Although the foregoing account of the temperatures of Asia supplies the main outline of the observed phenomena, a very important modifying cause, of which more will be said hereafter, comes into operation over the whole of the tropical region, namely, the periodical summer rains. These tend very greatly to arrest the increase of the summer heat over the area where they prevail, and otherwise give it altogether peculiar characteristics.
The great summer heat, by expanding the air upwards, disturbs the level of the planes of equal pressure, and causes an outflow of the upper strata from the heated area. The winter cold produces an effect of just an opposite nature, and Pressure and Winds. causes an accumulation of air over the cold area. The diminution of barometric pressure which takes place all over Asia during the summer months, and the increase in the winter, are hence, no doubt, the results of the alternate heating and cooling of the air over the continent.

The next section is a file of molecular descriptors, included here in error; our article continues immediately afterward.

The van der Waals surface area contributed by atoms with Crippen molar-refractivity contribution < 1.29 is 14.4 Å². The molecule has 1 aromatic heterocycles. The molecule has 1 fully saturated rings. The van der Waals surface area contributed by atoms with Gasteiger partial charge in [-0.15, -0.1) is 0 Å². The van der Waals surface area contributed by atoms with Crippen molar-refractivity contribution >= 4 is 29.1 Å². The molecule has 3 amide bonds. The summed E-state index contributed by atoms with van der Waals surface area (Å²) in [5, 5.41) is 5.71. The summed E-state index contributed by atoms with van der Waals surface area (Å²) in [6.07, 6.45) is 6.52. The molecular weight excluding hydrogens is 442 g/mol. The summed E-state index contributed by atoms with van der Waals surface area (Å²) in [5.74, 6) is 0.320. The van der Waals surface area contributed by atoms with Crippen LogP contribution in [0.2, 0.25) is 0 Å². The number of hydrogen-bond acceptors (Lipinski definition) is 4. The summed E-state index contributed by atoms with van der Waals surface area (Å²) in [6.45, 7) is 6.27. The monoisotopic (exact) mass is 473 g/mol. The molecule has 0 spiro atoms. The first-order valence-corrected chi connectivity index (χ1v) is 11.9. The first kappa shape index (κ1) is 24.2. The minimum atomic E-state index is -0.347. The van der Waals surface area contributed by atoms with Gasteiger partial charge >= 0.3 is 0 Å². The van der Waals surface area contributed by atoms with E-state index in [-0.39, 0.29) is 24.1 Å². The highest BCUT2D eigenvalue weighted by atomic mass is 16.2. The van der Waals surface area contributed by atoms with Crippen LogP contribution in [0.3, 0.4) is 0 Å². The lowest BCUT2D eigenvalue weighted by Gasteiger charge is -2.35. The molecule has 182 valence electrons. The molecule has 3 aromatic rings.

The necessary and immediate results of such periodical changes of pressure are winds, which, speaking generally, blow from the area of greatest to that of least pressure—subject, however, to certain modifications of direction, arising from the absolute motion of the whole body of the air due to the revolution of the earth on its axis from west to east. The south-westerly winds which prevail north of the equator during the hot half of the year, to which navigators have given the name of the south-west monsoon (the latter word being a corruption of the Indian name for season), arise from the great diminution of atmospheric pressure over Asia, which begins to be strongly marked with the great rise of temperature in April and May, and the simultaneous relatively higher pressure over the equator and the regions south of it. This diminution of pressure, which continues as the heat increases till it reaches its maximum in July soon after the solstice, is followed by the corresponding development of the south-west monsoon; and as the barometric pressure is gradually restored, and becomes equalized within the tropics soon after the equinox in October, with the general fall of temperature north of the equator, the south-west winds fall off, and are succeeded by a north-east monsoon, which is developed during the winter months by the relatively greater atmospheric pressure which then occurs over Asia, as compared with the equatorial region.